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Major General Paul L. Williams:

Military Branch:United States Airforce
Retired.   Died March 1, 1968.
Major General Paul L. Williams, a veteran of more than 33 years of military service, is one of the Air Force's most experienced airborne tacticians.
As head of the Ninth Troop Carrier Command during World War II, he was responsible for the airlift for the mass landings in North Africa, Sicily, Italy, Normandy, southern France, Holland and Germany, including transport for the 17th, 82nd and 101st Airborne Divisions. His C-47s also were largely responsible for the air supply of General George Patton's Third Army in its drive across Europe.
He was born in Detroit in 1894. When he was a boy, his family moved to Los Angeles, and he graduated from Leland Stanford University at Palo Alto, Calif., in 1917 with a bachelor of arts degree. He was commissioned a second lieutenant in the Infantry Reserve April 28, 1917. The following October he enlisted as an aviation cadet in the Signal Enlisted Reserve Corps, receiving his wings and a second lieutenant's commission in the Aviation Section of the Signal Reserve on Feb. 19, 1918.
In April of that year he was ordered to Carlstrom Air Force Base, Texas, and moved to Gerstner Air Force Base, La., the following December. In November 1919 he went to Calexico, Calif., for border patrol duty with the Ninth Aero Squadron, and served with that squadron at Rockwell and Mather Air Force bases in California from December 1919 to December 1920. Meanwhile he received a regular Army commission as a second lieutenant in the Air Service on July 1, 1920 and was promoted to first lieutenant the same day.
He became post transportation officer at Mather Air Force Base in January 1921 and in July of that year went to Clark Air Force Base at Camp Stotsenburg Philippine Islands for duty with the Third Pursuit Squadron. In September 1925 he was transferred to Kindley Air Force Base at Fort Mills, Philippine Islands, where he joined the Second Observation Squadron, serving in post and squadron staff duties. Returning to the United States, he became operations officer for the 96th Bombardment Squadron at Langley Air Force Base, Va.
He served at the Air Corps Primary Flying School at Brooks Air Force Base, Texas, from June to October 1927 and became a flying instructor at the primary flying school at March Air Force Base, Calif., where he was appointed director of flying in July 1930.
In October 1931 he was named director of basic flying training at the primary flying school at Randolph Air Force Base, Texas. He became director of flying training at the Training Center at Randolph Air Force Base in September 1935.
He entered the Air Corps Tactical School at Maxwell Air Force Base, Ala., in August 1936, and graduated the following June. His next assignment was at Barksdale Air Force Base, La., as commander of the 90th Attack Squadron of the Third Attack Group. In September 1940 he became operations officer of the Third Bombardment Group at Barksdale Air Force Base, retaining his position when the group moved to Savannah, Ga., Air Force Base, and assuming command of it in December 1940.
In July 194l he became commanding officer of the 27th Bombardment Group at Savannah Air Force Base.
In May 1942 he went to England as one of the first members of the Eighth Air Force. There he aided in the preparation of the Eighth's strategic bombardment campaign against German industry, although his principal task became troop carrier work in the Mediterranean and on the Western Front.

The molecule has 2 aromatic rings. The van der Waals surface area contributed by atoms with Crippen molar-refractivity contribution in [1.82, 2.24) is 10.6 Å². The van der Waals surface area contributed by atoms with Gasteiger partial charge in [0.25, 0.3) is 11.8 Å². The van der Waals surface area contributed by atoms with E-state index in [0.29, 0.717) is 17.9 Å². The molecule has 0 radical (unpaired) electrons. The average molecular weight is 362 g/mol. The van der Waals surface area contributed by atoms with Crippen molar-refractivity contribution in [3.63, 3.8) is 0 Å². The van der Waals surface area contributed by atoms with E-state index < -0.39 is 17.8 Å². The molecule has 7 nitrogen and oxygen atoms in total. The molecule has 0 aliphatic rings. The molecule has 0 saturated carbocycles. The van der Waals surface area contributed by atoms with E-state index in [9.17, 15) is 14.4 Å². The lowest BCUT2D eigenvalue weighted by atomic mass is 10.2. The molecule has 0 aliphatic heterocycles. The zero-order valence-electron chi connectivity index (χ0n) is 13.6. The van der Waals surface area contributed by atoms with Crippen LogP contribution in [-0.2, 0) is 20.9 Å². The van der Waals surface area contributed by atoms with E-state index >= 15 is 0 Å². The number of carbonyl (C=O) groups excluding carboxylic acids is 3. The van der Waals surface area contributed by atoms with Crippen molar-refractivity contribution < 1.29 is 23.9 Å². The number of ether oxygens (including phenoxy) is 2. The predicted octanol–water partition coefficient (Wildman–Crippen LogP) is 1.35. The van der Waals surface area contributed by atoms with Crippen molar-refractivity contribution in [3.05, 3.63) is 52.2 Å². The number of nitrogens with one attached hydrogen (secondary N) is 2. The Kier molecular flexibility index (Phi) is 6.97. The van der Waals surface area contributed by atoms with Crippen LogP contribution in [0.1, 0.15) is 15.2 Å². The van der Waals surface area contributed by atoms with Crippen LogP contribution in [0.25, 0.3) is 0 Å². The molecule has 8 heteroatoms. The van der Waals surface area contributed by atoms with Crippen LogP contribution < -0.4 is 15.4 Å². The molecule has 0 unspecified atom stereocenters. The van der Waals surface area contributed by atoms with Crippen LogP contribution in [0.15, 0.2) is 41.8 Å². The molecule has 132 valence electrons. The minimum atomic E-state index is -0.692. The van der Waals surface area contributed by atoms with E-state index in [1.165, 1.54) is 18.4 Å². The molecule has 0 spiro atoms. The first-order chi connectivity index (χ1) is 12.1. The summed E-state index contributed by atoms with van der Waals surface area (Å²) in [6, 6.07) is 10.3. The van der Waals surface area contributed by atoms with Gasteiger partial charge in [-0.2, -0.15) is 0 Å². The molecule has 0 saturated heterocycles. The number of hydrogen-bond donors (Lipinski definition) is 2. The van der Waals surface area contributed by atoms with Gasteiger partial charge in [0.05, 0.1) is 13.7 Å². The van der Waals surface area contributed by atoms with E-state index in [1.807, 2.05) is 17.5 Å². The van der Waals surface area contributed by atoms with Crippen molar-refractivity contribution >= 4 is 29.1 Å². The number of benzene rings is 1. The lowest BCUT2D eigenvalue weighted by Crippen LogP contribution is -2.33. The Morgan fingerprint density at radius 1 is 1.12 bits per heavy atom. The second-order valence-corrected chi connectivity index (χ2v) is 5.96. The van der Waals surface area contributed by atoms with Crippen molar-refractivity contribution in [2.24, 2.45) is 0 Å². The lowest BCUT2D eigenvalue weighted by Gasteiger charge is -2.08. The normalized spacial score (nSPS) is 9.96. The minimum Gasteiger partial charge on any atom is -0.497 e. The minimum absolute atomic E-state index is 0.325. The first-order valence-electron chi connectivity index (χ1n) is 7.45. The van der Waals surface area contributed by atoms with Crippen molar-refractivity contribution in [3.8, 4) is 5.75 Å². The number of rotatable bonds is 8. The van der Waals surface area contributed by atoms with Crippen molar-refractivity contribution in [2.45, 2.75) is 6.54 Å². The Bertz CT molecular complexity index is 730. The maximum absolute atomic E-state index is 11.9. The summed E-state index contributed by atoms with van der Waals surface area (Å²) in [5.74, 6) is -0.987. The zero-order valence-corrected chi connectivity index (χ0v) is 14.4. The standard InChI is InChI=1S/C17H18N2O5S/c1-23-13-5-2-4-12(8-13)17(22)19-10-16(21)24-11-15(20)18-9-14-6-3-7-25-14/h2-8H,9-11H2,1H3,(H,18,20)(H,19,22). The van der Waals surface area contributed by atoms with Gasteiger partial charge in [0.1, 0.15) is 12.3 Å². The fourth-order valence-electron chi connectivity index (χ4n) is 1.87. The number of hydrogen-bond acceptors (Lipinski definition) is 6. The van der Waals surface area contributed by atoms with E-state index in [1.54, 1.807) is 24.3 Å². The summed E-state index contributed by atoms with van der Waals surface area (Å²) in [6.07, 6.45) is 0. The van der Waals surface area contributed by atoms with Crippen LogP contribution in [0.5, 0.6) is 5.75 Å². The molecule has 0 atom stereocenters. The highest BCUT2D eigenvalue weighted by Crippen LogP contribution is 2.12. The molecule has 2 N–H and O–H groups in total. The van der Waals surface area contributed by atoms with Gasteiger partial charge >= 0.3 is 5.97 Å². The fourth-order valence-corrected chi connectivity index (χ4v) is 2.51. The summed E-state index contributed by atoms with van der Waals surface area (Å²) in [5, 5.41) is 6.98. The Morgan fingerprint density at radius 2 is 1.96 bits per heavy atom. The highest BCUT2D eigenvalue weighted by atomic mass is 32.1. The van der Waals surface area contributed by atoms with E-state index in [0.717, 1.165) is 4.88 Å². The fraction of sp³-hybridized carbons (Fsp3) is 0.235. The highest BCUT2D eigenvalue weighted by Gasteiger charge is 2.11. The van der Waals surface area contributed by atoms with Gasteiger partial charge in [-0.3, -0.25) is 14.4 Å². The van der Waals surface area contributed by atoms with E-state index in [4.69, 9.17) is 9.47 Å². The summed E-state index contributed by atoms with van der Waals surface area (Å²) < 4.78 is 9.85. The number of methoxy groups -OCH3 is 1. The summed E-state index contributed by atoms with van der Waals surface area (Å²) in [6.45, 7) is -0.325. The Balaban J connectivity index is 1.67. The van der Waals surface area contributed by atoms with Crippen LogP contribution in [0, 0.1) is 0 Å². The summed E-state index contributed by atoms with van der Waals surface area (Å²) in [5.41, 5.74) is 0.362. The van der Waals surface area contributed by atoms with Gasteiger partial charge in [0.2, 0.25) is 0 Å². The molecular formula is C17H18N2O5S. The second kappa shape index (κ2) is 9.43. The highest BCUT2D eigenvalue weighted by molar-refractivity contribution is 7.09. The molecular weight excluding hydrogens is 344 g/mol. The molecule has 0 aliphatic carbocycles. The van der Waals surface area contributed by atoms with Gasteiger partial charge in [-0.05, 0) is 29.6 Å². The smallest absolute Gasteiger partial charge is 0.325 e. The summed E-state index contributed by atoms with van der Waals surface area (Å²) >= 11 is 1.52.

In February 1944 he was named commanding general of the Ninth Troop Carrier Command and on D-Day in Normandy he directed an air armada of more than 1,000 C-47s and 900 gliders. In mid-August 1944 he directed the airborne operations preceding the landings in southern France. Returning to England, he led approximately l,200 planes and gliders to the northern flank of the Seigfried Line in Holland on Sept. l7, 1944, in the initial operation of the First Allied Airborne Army.
In July 1945 General Williams returned to the United States, retaining his position as head of the Ninth Troop Carrier Command, which had been moved to Stout Air Force Base, Ind.
He went to Greenville, S.C., in April l946 as commanding general of the Third Air Force, and in November of that year, when the Third was inactivated he assumed command of the Ninth Air Force at Greenville. In August 1947 he took over the Second Air Force, with headquarters at Offutt Air Force Base, Omaha, Neb.
The following July, when the Second was absorbed by the 10th Air Force, General Williams become commander of the 10th Air Force, with headquarters at Fort Benjamin Harrison, Ind. The 10th Air Force is responsible for protection of vital areas in the middle west against attacks from the north, northwest, or west, and is bounded on the west by Wyoming and Colorado, on the east by Michigan and Illinois, and on the south by Kansas said Missouri.
In January 1950 he moved with the 10th Air Force to Selfridge Air Force Base, Mich. The following April he was transferred to Air Force headquarters in Washington, D.C., for temporary duty as a member of the Air Force Personnel Board.
Among General Williams' military awards are the Distinguished Service Medal, presented for his leadership of troop carrier operations in Normandy and Holland, and the Distinguished Flying Cross, awarded for his work in the North African Invasion. He also holds an oak leaf cluster to the Distinguished Flying Cross, the Legion of Merit, the French Legion of Honor and the title of British Knight Commander of the Bath.
He is rated a command pilot, combat observer, aircraft observer and technical observer.

 

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